• Employer provided housing and transportation, exemptions for fully vaccinated residents and those using transportation.  Housing section has updated the requirement for bed spacing from 6 feet apart to 8 feet apart.

Lastly, the revisions to the personal protective equipment to now include employers must evaluate, by July 31st, the need for N95 respirators for voluntary use.  Employers will be required to provide respirators (N95s) – for “voluntary use” for all employees working indoors who are not fully vaccinated.  In addition, encourage the use of those respirators for employees in a vehicle with at least one other person for at least 15 minutes. 
 
Unfortunately, the ETS is already lagging behind federal and state guidance pertaining to COVID-19.  WAPA continues to monitor.

Governor Releases May Revise Budget

The May Revise to the Governor’s proposed budget has been released and there is good news and bad news.  On the good news side, there is money for things like air quality incentives, water and environmental upgrades.  The bad news…there is not enough of it to meet this state’s own unrealistic mandates.  And there is money to fund more anti-farming activism through pesticide notification activities, something that this administration has as a priority. 

The funding for the FARMER program which funds the replacement of old Tier 0, 1, and 2 tractors could not have come at a more important time.  The deadline to achieve 11 tons per day of NOx emissions is less than two years away.  The Governor is proposing $363 million over two years.  Without this incentive money, agriculture in the San Joaquin Valley would be faced with a mandatory tractor replacement regulation much like the state’s Truck Regulation.  However, the money is still less than the California Air Resources Board’s own call for $193 million for four years to meet the mandate.  The Governor also proposed $150 million towards solving the agricultural burn elimination issue in the San Joaquin Valley, but this is much less than the estimated $290 million agriculture believes it will take to end the practice.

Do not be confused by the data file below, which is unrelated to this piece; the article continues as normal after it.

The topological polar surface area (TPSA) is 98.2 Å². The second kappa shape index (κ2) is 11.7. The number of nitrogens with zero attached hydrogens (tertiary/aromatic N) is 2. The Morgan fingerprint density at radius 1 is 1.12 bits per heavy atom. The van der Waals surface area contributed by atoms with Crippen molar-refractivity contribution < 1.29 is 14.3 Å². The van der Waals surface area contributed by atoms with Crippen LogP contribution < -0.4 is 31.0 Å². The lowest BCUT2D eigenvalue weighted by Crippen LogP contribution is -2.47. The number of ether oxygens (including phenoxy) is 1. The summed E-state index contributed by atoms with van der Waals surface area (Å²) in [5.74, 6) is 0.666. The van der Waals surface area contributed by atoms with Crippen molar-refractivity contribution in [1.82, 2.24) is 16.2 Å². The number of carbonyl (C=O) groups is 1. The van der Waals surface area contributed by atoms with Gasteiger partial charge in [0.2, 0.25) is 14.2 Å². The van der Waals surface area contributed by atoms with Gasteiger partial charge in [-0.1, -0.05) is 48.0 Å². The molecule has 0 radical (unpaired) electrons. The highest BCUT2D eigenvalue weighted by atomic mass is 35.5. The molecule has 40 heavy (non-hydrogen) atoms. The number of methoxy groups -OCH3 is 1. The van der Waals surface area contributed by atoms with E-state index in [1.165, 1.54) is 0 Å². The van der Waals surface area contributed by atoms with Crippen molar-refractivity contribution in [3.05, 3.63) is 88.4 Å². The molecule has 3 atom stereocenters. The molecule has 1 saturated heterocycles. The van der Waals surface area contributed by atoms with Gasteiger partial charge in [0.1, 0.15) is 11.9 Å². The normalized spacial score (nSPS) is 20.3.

On the water front, the Governor is proposing a $5.1 billion investment, over four years, to align with his July 2020 Water Resilience Portfolio. The package includes:

  • $1.3 billion for drinking water and wastewater infrastructure, with a focus on small and disadvantaged communities.
  • $150 million for groundwater cleanup and water recycling projects.
  • $300 million for Sustainable Groundwater Management Act implementation to improve water supply security, water quality and water reliability.
  • $200 million for water conveyance improvements to repair major water delivery systems damaged by subsidence.
  • $500 million for multi-benefit land repurposing to provide long-term, flexible support for water users.
  • $230 million for wildlife corridor and fish passage projects to improve the ability of wildlife to migrate safely.
  • $200 million for habitat restoration to support tidal wetland, floodplain, and multi-benefit flood-risk reduction projects.
  • $91 million for critical data collection to repair and augment the state’s water data infrastructure to improve forecasting, monitoring, and assessment of hydrologic conditions.
  • $60 million for State Water Efficiency and Enhancement Program grants to help farmers reduce irrigation water use and reduce greenhouse gas emissions from agricultural pumping.
  • $33 million for fisheries and wildlife support to protect and conserve California’s diverse ecosystems.
  • $27 million for emergency and permanent solutions to drinking water drought emergencies.

Lastly the May Revision proposes $10 million one-time General Fund to implement a statewide infrastructure network to provide access to information about local pesticide use. The Department of Pesticide Regulation will be launching a process this summer to develop and adopt the statewide regulations necessary for advanced public notification of certain pesticide applications.   Coupled with the massive increase in the pesticide mill tax, it is clear this administration is targeting pesticide use in California. 

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Governor Signs Ag Overtime Bill